Punishing criminals in such way can “control their actions because punishment causes pain and” it is but natural for an individual “to try to the best of his or her ability to avoid pain” (Jackson). In relation, it is contended that a unilateral act of rescuing an individual in danger can create the greatest amount of happiness for the greatest number of people. In such case, to be in accord with Benthams theory, it should be made a legal duty—making one criminally liable for failure to rescue. This can effectively deter the “disregarding” tendency of some individuals and promote greater awareness to the members of the society.
Kantian Ethics On the other side, to bolster the need of making the failure to rescue a crime, it is best to examine the philosophies of Immanuel Kant and his followers. Kant actually criticized the utilitarian principle saying that for people to act morally, they should act from duty and not based on happiness (Kant, qtd. in Abbott 14). Using happiness for him as a measure to determine whether an act is moral or not can be subjective.
He argues that it is the motive of the person which makes an act right or wrong (Kant, qtd. in Abbott 2). For instance, the act of rescuing a distressed individual in line with Kantian principle can be morally right if the overseer helps the person knowingly and willfully. This means that the individual’s act is purely based on reason. It is his or her initiative or will that pushed him or her to be in aid of the person and not based on society’s expectation. Nonetheless, it is a basic principle that no person shall be punished basing on his or her will alone since ones intellect is not capable of exact determination.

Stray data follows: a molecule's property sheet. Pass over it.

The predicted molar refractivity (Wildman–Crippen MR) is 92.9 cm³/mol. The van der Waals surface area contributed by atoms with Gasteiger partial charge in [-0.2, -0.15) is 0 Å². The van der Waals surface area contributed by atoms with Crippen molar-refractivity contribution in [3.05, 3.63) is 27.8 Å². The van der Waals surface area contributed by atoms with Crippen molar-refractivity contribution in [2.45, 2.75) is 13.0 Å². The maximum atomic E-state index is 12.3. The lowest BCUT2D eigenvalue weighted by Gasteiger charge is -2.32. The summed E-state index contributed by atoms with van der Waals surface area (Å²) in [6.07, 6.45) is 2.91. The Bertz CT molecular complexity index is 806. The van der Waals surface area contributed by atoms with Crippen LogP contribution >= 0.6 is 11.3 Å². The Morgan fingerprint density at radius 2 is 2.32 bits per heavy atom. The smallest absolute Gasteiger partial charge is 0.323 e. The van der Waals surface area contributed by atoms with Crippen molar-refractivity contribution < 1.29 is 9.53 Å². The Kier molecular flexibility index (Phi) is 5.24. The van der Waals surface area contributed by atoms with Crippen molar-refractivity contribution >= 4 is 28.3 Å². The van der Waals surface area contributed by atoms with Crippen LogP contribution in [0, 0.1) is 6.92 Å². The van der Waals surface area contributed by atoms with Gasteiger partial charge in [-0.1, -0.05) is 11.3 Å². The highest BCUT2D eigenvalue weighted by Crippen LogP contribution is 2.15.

An overt act is needed to determine if the person in fact violated a law which warrants punishment. In connection, one could not be punished for a failure to rescue if it will be solely evaluated on the overseer’s will. Thus, for it to be a crime, the over act which is separate from the will of the individual should be properly considered.
Relevant Cases There are actually three cases relevant to the adoption of a statute which would impose criminal liability on the failure to rescue. The first case is People vs. Beardsley, 150 Mich. 206, 113 N. W. 1128, decided by the Supreme Court of Michigan in 1907. Beardsley in this case was absolved from the crime of manslaughter (Secret Helper). The court ruled that in the absence of a legal obligation to rescue, it is the moral duty of anyone to assist others when in danger.
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